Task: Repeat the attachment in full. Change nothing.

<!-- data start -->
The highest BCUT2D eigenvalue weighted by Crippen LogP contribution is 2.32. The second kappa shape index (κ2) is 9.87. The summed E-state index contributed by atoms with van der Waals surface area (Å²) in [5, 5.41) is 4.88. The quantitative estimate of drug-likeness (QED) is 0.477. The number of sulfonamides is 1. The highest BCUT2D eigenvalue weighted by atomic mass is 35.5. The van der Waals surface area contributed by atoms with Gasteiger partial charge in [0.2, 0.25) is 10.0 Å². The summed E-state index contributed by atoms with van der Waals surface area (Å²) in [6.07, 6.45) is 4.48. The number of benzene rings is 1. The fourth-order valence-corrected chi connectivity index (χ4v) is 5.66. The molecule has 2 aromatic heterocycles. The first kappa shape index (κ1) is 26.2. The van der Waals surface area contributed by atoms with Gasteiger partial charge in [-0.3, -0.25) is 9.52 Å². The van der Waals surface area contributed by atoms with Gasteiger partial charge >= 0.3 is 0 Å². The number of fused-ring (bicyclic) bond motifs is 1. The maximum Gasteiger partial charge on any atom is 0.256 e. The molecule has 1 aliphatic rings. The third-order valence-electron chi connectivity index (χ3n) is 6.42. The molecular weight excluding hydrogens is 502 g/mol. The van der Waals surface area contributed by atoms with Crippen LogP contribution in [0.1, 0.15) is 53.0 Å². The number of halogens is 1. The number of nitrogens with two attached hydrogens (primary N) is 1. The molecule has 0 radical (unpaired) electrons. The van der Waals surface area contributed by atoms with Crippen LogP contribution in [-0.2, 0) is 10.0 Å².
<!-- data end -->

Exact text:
The highest BCUT2D eigenvalue weighted by Crippen LogP contribution is 2.32. The second kappa shape index (κ2) is 9.87. The summed E-state index contributed by atoms with van der Waals surface area (Å²) in [5, 5.41) is 4.88. The quantitative estimate of drug-likeness (QED) is 0.477. The number of sulfonamides is 1. The highest BCUT2D eigenvalue weighted by atomic mass is 35.5. The van der Waals surface area contributed by atoms with Gasteiger partial charge in [0.2, 0.25) is 10.0 Å². The summed E-state index contributed by atoms with van der Waals surface area (Å²) in [6.07, 6.45) is 4.48. The number of benzene rings is 1. The fourth-order valence-corrected chi connectivity index (χ4v) is 5.66. The molecule has 2 aromatic heterocycles. The first kappa shape index (κ1) is 26.2. The van der Waals surface area contributed by atoms with Gasteiger partial charge in [-0.3, -0.25) is 9.52 Å². The van der Waals surface area contributed by atoms with Gasteiger partial charge >= 0.3 is 0 Å². The number of fused-ring (bicyclic) bond motifs is 1. The maximum Gasteiger partial charge on any atom is 0.256 e. The molecule has 1 aliphatic rings. The third-order valence-electron chi connectivity index (χ3n) is 6.42. The molecular weight excluding hydrogens is 502 g/mol. The van der Waals surface area contributed by atoms with Crippen LogP contribution in [0.1, 0.15) is 53.0 Å². The number of halogens is 1. The number of nitrogens with two attached hydrogens (primary N) is 1. The molecule has 0 radical (unpaired) electrons. The van der Waals surface area contributed by atoms with Crippen LogP contribution in [-0.2, 0) is 10.0 Å².